It's no secret that a well-named celebrity can start a new baby-naming trend. But the perception of celebrity influence is often greater than the reality. Such is the case with little Emma, born to Rachel and Ross of "Friends" in May, 2002. She's often cited as the source of the name Emma's popularity, but that name was chosen for the character in reflection of reality: it was already a top choice of fashionable urban parents like Rachel and Ross. (In Washington D.C., a particularly fashion-forward name district, Emma was the #2 name of 2001.)
Similarly, several people have written in here suggesting that the Aidan craze originated with a character on "Sex and the City." While that exposure probably gave the name an extra boost, the character name was again more a reflection of the trend than its source. Before 1990, Aidan had never appeared in the U.S. top thousand. By late 2001, when the Aidan character appeared on "Sex & the City," it was already a top hundred name, and 27 other rhyme-twins (Braden, Cayden, et al) were in the top 1000.
Which brings us to the ultimate celebrity name, Shirley. Shirley Temple was the top box-office star of the 1930s. From about 1934 (Little Miss Marker) to 1939 (The Little Princess), she was an absolute phenomenon...and those same years mark the name Shirley's stint as a top-five name for American girls. Little Miss Temple has routinely been credited with the name's popularity by name writers, me included. Should we think again? Sociologist Stanley Lieberson, in his masterful opus A Matter of Taste, notes that Shirley Temple was actually part of an existing Shirley wave. (She was, after all, only five years old when Little Miss Marker was made.) In fact, the name was already in the top 10 when Temple was born.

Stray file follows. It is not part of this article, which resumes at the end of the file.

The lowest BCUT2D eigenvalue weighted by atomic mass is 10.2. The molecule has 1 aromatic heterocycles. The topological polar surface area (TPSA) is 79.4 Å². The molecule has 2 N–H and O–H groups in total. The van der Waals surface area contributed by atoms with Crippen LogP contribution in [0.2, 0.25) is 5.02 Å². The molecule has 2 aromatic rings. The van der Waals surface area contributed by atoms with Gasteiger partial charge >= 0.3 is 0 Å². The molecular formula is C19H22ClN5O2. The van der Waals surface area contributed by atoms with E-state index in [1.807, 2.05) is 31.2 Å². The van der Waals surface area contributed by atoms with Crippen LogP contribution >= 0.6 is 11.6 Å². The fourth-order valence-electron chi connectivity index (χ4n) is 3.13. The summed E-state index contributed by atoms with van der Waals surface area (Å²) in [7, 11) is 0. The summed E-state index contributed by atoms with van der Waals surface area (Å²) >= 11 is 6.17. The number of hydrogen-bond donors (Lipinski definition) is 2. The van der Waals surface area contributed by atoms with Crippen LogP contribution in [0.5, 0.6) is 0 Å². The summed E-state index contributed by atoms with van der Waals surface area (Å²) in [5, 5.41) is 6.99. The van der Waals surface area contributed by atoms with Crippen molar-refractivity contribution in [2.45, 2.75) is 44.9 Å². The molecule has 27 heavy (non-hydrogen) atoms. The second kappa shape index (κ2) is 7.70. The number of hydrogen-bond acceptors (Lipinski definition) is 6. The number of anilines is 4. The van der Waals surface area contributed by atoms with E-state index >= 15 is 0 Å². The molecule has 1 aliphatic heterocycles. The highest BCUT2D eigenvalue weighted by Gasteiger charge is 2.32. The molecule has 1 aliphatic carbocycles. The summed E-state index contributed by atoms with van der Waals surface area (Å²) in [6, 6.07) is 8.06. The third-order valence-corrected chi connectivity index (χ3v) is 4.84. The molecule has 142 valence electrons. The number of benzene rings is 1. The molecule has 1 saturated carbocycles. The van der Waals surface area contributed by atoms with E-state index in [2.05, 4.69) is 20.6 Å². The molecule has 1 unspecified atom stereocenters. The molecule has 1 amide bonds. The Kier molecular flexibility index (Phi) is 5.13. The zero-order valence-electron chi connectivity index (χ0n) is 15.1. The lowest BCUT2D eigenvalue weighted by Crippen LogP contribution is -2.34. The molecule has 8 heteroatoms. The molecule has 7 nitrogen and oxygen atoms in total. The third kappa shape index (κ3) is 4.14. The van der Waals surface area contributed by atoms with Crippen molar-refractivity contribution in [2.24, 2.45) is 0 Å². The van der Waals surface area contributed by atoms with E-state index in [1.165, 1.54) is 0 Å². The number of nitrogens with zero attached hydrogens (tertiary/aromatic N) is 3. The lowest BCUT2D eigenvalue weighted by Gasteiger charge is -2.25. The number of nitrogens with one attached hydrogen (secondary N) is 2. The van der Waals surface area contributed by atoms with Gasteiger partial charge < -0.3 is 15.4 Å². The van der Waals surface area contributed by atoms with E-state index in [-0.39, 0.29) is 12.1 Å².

Yet it's hard to imagine that an angelic, immensely popular child star wouldn't have a big naming impact. After all, she must have been on parents' minds. In 1939, you could no more name a girl Shirley without thinking of Shirley Temple than you could name a boy Roosevelt without thinking of the president. But perhaps the name had already reached its saturation point...or perhaps the high starting rank has simply camouflaged the fame effect.
Shirley was the #9 name of Shirley Temple's pre-stardom 1933, and the #2 name of post-stardom 1935. A pretty modest change in rank. But as I'm always muttering to any who'll listen, you can't tell diddly from ranks. Take a look at what really happened in those two years:
From 1933 to 1935, the number of Shirleys born tripled - an extraordinary leap for a name that was already so popular. This Shirley Temple spike, accounting for tens of thousands of babies, is one of the sharpest name spikes America has ever seen.
Temple's impact was so strong that it sent out ripples extending to other names. Her appearances as "Heidi" and "Rebecca of Sunnybrook Farm" sparked jumps in those names, and the dormant name Penelope suddenly hit the charts after Shirley played a Penelope in Now and Forever. But most telling is the pattern of names similar to Shirley. Early in the 20th Century Shirley was an anomaly, a surname used primarily for girls (thanks to the title heroine of a Charlotte Brontë novel.) It stayed that way for decades, until the Good Ship Lollipop sailed into the zeitgeist. Then see what happened:
Shelby: Not on the top-1000 name list in 1934, Shirley Temple's breakout year. By 1937, it was #119.
Shelley: Virtually unknown until the late 1930s, when it began a slow but steady rise until Shelley Winters (born Shirley) hit it big in the late '40s.
Sherry: Slow but steady rise from the mid-20s to 1934. Then from 1934 to 1935, the number of Sherrys more than doubled.
You can't say that Shirley Temple was responsible for the name Shirley's popularity. There would be plenty of 70-year-old Shirleys out there even without her. But few people in modern times have had a more dramatic impact on American names.
The quest for name individuality is a common theme I hear from parents. Change is accelerating, the name pool is expanding, and parents are treating "popular" as a dirty word. It tells us a lot about our culture and values. But it also tells us something about our technology.
Most of us share our full name with others -- sometimes hundreds of others. A generation ago, that seldom mattered. So there's another Sarah Stubblefield three states over, who cares? But in a networked, searchable world, our name twins are suddenly closer than ever before.